Specific malting and brewing processes also elude the Reinheitsgebot, like purposeful souring (Berliner Weisse), or ways of malting, as with Rauchbier’s smokiness deriving from wet barley being dried over a fire.

Dachau (1989).

Moreover, history almost always proves to be messier than we’d like, and resistant to over-simplification.

Only after the creation in the 1870s of the new Prussian-dominated nation subsequently known to us as Germany did the Reinheitsgebot possess any meaning for brewers outside the newly absorbed former Bavarian kingdom.

The purity law eventually was adopted for use in the whole of unified Germany, but it wasn’t implemented or recognized to any great degree nationwide until the early years of the 20th century, when the German brewing community began to see the benefit of using the Reinheitsgebot to market their beers against foreign competition, and if this wasn’t enough, to block imports outright.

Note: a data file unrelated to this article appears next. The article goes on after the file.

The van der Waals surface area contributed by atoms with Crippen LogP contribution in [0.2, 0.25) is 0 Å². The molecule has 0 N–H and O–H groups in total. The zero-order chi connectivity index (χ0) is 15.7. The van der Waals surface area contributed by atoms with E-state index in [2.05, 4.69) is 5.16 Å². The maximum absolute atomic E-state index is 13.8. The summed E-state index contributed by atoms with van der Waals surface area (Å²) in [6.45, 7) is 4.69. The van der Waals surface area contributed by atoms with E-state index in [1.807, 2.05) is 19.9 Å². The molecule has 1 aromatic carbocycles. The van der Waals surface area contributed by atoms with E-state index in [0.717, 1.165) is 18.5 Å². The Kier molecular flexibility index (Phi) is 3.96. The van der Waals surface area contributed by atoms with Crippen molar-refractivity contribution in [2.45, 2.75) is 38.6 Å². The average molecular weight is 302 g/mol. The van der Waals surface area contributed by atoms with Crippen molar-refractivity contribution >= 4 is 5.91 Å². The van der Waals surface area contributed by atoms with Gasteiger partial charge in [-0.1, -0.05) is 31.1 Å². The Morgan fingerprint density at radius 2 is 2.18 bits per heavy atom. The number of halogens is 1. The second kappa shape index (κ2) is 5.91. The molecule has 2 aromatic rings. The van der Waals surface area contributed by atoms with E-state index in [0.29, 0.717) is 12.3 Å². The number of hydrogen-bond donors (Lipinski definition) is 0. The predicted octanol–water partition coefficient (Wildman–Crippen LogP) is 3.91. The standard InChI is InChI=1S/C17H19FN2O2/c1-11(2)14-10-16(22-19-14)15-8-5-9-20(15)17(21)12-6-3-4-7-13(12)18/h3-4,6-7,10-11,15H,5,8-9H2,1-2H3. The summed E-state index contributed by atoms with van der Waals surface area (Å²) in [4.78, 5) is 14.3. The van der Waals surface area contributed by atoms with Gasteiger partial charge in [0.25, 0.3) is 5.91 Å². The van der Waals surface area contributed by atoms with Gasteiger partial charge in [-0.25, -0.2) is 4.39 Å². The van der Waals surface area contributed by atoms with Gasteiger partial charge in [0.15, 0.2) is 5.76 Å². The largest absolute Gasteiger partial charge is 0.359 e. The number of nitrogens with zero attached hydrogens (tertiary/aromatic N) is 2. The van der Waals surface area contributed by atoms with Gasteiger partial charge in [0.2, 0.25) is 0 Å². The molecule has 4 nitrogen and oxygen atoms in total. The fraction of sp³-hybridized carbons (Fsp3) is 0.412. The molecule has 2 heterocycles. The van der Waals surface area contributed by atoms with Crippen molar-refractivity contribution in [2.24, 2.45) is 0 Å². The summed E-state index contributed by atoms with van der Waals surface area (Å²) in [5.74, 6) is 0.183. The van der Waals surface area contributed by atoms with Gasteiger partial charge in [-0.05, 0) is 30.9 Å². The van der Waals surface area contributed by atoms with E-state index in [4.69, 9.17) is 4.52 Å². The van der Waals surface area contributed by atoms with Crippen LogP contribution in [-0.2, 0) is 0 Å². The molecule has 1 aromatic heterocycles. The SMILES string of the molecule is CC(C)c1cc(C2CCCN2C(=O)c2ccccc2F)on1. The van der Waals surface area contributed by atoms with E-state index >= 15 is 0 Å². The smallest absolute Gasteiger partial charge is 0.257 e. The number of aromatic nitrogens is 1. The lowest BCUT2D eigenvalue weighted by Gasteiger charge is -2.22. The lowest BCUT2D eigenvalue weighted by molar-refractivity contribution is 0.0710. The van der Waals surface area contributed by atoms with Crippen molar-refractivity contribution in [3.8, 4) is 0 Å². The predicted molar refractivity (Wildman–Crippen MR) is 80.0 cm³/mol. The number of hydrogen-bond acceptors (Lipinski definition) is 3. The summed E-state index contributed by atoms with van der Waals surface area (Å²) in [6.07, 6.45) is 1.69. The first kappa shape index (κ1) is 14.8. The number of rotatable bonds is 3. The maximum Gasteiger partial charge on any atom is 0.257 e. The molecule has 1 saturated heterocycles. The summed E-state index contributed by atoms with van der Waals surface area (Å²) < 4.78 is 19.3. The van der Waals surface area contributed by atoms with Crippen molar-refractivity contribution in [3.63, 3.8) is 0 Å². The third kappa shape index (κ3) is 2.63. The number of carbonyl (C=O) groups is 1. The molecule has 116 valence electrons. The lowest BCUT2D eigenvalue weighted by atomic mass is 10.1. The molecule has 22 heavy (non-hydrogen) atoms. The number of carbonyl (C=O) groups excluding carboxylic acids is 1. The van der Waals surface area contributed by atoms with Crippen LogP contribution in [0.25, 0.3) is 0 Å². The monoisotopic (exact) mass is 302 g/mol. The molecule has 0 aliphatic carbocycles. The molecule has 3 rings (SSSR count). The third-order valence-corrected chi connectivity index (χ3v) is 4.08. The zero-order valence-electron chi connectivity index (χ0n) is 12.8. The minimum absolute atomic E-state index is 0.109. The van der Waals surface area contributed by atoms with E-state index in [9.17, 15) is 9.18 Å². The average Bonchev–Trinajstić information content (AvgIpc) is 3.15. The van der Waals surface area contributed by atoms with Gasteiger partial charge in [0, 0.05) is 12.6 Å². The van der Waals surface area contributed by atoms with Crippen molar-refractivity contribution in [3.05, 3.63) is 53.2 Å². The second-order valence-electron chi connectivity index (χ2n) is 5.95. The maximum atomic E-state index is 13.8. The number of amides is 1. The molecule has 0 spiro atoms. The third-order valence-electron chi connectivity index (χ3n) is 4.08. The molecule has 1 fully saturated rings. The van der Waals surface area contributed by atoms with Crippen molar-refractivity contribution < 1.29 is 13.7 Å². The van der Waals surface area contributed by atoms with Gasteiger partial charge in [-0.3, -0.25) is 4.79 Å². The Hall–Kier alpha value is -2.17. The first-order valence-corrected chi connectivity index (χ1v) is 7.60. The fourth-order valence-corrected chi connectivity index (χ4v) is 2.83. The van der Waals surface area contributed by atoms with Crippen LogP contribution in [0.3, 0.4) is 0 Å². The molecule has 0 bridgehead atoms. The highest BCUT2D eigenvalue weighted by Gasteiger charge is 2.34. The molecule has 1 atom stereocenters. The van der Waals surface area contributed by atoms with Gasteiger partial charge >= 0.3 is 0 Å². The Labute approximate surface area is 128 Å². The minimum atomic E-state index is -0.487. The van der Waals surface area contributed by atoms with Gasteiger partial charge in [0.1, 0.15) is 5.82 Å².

Decades later, in 1984, the European Court scotched this protectionist aspect, ruling that Germany couldn’t deploy the Reinheitsgebot’s prohibition against the use of corn and rice as a means of excluding foreign beers like Corona and Budweiser.

It’s another question entirely as to why any self-respecting German would drink either of them, then or now; however, as a fascinating aside, and contrary to conventional wisdom, some researchers believe that German brewers arriving in America in the 1800s came already equipped with the know-how to use adjuncts like corn and rice because they’d been using them in Germany (although presumably not in Bavaria).